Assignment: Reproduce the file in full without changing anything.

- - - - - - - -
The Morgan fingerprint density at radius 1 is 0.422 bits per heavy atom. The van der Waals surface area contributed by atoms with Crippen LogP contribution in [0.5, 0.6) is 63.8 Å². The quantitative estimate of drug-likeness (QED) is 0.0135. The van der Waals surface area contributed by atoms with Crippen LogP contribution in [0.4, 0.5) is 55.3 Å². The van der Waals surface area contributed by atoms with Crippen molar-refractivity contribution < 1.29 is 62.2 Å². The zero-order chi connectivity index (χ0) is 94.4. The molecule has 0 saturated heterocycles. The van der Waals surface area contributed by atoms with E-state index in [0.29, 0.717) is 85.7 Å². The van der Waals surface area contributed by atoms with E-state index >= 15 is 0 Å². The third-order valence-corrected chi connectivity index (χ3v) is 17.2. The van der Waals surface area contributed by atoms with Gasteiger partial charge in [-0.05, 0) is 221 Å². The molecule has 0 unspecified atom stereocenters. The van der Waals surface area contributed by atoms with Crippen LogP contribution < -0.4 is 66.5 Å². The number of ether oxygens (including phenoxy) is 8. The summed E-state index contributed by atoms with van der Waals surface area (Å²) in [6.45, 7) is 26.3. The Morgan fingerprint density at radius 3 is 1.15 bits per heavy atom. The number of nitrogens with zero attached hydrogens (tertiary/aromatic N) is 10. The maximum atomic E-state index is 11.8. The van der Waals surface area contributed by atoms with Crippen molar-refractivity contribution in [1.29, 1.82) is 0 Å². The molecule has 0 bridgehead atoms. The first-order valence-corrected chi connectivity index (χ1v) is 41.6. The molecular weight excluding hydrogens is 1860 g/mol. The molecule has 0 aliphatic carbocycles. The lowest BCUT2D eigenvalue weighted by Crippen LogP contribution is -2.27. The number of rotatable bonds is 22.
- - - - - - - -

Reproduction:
The Morgan fingerprint density at radius 1 is 0.422 bits per heavy atom. The van der Waals surface area contributed by atoms with Crippen LogP contribution in [0.5, 0.6) is 63.8 Å². The quantitative estimate of drug-likeness (QED) is 0.0135. The van der Waals surface area contributed by atoms with Crippen LogP contribution in [0.4, 0.5) is 55.3 Å². The van der Waals surface area contributed by atoms with Crippen molar-refractivity contribution < 1.29 is 62.2 Å². The zero-order chi connectivity index (χ0) is 94.4. The molecule has 0 saturated heterocycles. The van der Waals surface area contributed by atoms with E-state index in [0.29, 0.717) is 85.7 Å². The van der Waals surface area contributed by atoms with E-state index >= 15 is 0 Å². The third-order valence-corrected chi connectivity index (χ3v) is 17.2. The van der Waals surface area contributed by atoms with Gasteiger partial charge in [-0.05, 0) is 221 Å². The molecule has 0 unspecified atom stereocenters. The van der Waals surface area contributed by atoms with Crippen LogP contribution < -0.4 is 66.5 Å². The number of ether oxygens (including phenoxy) is 8. The summed E-state index contributed by atoms with van der Waals surface area (Å²) in [6.45, 7) is 26.3. The Morgan fingerprint density at radius 3 is 1.15 bits per heavy atom. The number of nitrogens with zero attached hydrogens (tertiary/aromatic N) is 10. The maximum atomic E-state index is 11.8. The van der Waals surface area contributed by atoms with Crippen molar-refractivity contribution in [1.29, 1.82) is 0 Å². The molecule has 0 bridgehead atoms. The first-order valence-corrected chi connectivity index (χ1v) is 41.6. The molecular weight excluding hydrogens is 1860 g/mol. The molecule has 0 aliphatic carbocycles. The lowest BCUT2D eigenvalue weighted by Crippen LogP contribution is -2.27. The number of rotatable bonds is 22.